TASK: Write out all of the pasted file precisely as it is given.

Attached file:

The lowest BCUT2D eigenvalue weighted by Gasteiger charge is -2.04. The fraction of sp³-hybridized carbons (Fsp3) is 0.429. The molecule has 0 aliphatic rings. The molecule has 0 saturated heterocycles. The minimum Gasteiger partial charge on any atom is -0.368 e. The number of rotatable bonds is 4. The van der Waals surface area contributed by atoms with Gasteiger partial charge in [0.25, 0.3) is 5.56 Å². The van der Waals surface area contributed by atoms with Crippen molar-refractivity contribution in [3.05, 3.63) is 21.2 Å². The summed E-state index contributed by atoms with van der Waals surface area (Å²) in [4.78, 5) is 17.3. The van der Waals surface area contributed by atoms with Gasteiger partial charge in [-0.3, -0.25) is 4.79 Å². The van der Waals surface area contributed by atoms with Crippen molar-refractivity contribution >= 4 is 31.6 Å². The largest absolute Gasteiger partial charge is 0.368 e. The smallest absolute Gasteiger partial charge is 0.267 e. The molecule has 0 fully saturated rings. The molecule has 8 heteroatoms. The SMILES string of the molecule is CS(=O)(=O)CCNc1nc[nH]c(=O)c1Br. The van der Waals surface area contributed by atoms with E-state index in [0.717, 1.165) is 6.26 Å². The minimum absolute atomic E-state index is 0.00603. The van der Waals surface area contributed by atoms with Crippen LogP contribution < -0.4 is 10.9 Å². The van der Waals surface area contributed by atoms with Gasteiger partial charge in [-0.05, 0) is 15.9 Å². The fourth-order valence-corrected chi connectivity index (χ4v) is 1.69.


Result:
The lowest BCUT2D eigenvalue weighted by Gasteiger charge is -2.04. The fraction of sp³-hybridized carbons (Fsp3) is 0.429. The molecule has 0 aliphatic rings. The molecule has 0 saturated heterocycles. The minimum Gasteiger partial charge on any atom is -0.368 e. The number of rotatable bonds is 4. The van der Waals surface area contributed by atoms with Gasteiger partial charge in [0.25, 0.3) is 5.56 Å². The van der Waals surface area contributed by atoms with Crippen molar-refractivity contribution in [3.05, 3.63) is 21.2 Å². The summed E-state index contributed by atoms with van der Waals surface area (Å²) in [4.78, 5) is 17.3. The van der Waals surface area contributed by atoms with Gasteiger partial charge in [-0.3, -0.25) is 4.79 Å². The van der Waals surface area contributed by atoms with Crippen molar-refractivity contribution >= 4 is 31.6 Å². The largest absolute Gasteiger partial charge is 0.368 e. The smallest absolute Gasteiger partial charge is 0.267 e. The molecule has 0 fully saturated rings. The molecule has 8 heteroatoms. The SMILES string of the molecule is CS(=O)(=O)CCNc1nc[nH]c(=O)c1Br. The van der Waals surface area contributed by atoms with E-state index in [0.717, 1.165) is 6.26 Å². The minimum absolute atomic E-state index is 0.00603. The van der Waals surface area contributed by atoms with Crippen LogP contribution < -0.4 is 10.9 Å². The van der Waals surface area contributed by atoms with Gasteiger partial charge in [-0.05, 0) is 15.9 Å². The fourth-order valence-corrected chi connectivity index (χ4v) is 1.69.